Next Avenue: Musician, actor, activist, writer—retirement isn’t the plan for ‘Sopranos’ star and E Street Band member Stevie Van Zandt

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Stevie Van Zandt has had a career worthy of several book volumes, but he only just got around to writing the first one. At home for the first time in decades, Van Zandt, 70, finally had the opportunity to write down the details of his incredible journey as a musician, producer, songwriter, radio show host and activist.

Van Zandt (aka “Little Stevie”) began his career in the music industry as a teenager in New Jersey, where he met another young musician named Bruce Springsteen.

Due to the pandemic, Van Zandt used his time off from touring to write “Unrequited Infatuations,” which hit bookstores in September.

Next Avenue talked to Van Zandt about his multifaceted career.

Next Avenue: Musician, actor, producer…This list goes on. How have you been able to do so much?

Stevie Van Zandt: When you are an artist, you are lucky when an audience discovers you. I got lucky with The E Street Band. Then I got doubly lucky that even though the audience knew me as a musician, they were willing to accept me as an actor [playing a gangster on TV’s “The Sopranos” and “Lilyhammer”].

That said, some of my most personal work I never found an audience for, and that is where the title of the book, ‘Unrequited Infatuations,’ comes from. Sometimes the things you love don’t love you back. But I don’t take the successes for granted.

Van Zandt, left, with James Gandolfini in the first season of “The Sopranos.”

HBO/Everett Collection

In the early ’80s you left The E Street Band. Looking back, do you regret it?

At the time, it felt like I had ended my life. After 15 years with the band, I was starting again, on my own without a plan. I didn’t know what I was going to do. And yet, so many great things came out of that decision.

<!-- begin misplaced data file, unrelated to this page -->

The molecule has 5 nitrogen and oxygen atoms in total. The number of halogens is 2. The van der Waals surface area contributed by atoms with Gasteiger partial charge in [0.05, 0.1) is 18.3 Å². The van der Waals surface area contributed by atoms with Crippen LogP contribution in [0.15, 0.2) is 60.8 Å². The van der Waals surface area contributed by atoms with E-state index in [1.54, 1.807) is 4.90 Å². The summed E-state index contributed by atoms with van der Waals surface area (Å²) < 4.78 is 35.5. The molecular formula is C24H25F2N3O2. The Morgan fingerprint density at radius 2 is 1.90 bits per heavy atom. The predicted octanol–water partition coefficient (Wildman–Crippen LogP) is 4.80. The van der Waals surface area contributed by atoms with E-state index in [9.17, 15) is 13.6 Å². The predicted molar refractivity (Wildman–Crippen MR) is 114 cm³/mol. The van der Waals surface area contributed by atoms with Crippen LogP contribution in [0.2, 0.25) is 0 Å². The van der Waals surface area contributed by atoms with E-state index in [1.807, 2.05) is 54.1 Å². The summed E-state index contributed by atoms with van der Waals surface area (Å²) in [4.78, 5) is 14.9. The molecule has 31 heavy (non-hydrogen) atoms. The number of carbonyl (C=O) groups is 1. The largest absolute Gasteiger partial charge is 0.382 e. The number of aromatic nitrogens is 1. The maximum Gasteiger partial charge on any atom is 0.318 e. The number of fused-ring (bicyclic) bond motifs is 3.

I became an artist in my 30s, an actor in my 40s. I was able to accomplish so much by finding a way to move forward. My advice after disappointment is that life may surprise you and that it’s what you do next that really matters.

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You also became an activist [Van Zandt started Actors United Against Apartheid in 1985]. What compelled you to speak out?

Back in the ’80s, a lot was going on and it was all very hidden. I felt if I had the microphone, I needed to speak up. Celebrities need to use their fame to make a difference. I still believe that. We need to be a part of talking about the issues, even the scary ones, and make it a normal part of our business to speak out and help where we can.

Throughout your career, you have shared your knowledge to help other artists. In a business that can be cutthroat, why the generosity?

I never knew my birth father and that can mess people up. But I got so much damn love – from my mother, my grandparents. I always felt secure and that there was room for everybody.

I also never craved the spotlight. I liked being behind the scenes as a writer, a producer, a member of the band. I had no interest in being a solo artist. I am a family guy and a band is a family, it’s friendship, it’s communication. Together, something good becomes something great.

That connection must make losses [E Street band members Danny Federici and Clarence Clemons have died] especially tough. How do you keep the band going?

My technique is denial (laughs). When you are young, denial is your enemy, but as you get older, it’s helpful. I have no sense of time. There are friends that I haven’t spoken to in five or 10 years, and then we pick up where we left off. So I pretend I just haven’t seen them [Federici and Clemons] in a while and they are still with me.

Sometimes, I have conversations with them. We will never replace them, but we can continue because the music is bigger than all of us and it transcends. It’s a different E Street Band, but it continues as long as there is Bruce and I’m by his side. [Van Zandt returned in 1995 and 1999, and is currently a member of the band.]